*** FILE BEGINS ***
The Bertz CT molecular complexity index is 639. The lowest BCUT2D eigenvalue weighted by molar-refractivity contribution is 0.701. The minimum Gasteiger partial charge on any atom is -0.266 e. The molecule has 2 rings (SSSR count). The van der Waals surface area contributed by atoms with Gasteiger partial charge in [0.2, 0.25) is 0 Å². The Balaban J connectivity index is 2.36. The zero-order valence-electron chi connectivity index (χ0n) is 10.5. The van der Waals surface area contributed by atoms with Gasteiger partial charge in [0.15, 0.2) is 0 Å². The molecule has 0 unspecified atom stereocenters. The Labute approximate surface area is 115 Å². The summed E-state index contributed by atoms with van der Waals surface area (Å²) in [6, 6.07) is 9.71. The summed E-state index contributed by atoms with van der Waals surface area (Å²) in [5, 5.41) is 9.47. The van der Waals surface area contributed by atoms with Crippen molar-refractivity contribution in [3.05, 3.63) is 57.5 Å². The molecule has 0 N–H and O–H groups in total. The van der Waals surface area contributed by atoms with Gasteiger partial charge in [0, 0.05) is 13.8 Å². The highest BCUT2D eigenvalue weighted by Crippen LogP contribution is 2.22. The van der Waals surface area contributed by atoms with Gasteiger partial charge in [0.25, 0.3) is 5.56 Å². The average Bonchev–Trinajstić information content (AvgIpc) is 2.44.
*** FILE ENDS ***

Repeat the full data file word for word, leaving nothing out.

The Bertz CT molecular complexity index is 639. The lowest BCUT2D eigenvalue weighted by molar-refractivity contribution is 0.701. The minimum Gasteiger partial charge on any atom is -0.266 e. The molecule has 2 rings (SSSR count). The van der Waals surface area contributed by atoms with Gasteiger partial charge in [0.2, 0.25) is 0 Å². The Balaban J connectivity index is 2.36. The zero-order valence-electron chi connectivity index (χ0n) is 10.5. The van der Waals surface area contributed by atoms with Gasteiger partial charge in [0.15, 0.2) is 0 Å². The molecule has 0 unspecified atom stereocenters. The Labute approximate surface area is 115 Å². The summed E-state index contributed by atoms with van der Waals surface area (Å²) in [6, 6.07) is 9.71. The summed E-state index contributed by atoms with van der Waals surface area (Å²) in [5, 5.41) is 9.47. The van der Waals surface area contributed by atoms with Crippen molar-refractivity contribution in [3.05, 3.63) is 57.5 Å². The molecule has 0 N–H and O–H groups in total. The van der Waals surface area contributed by atoms with Gasteiger partial charge in [0, 0.05) is 13.8 Å². The highest BCUT2D eigenvalue weighted by Crippen LogP contribution is 2.22. The van der Waals surface area contributed by atoms with Gasteiger partial charge in [0.25, 0.3) is 5.56 Å². The average Bonchev–Trinajstić information content (AvgIpc) is 2.44.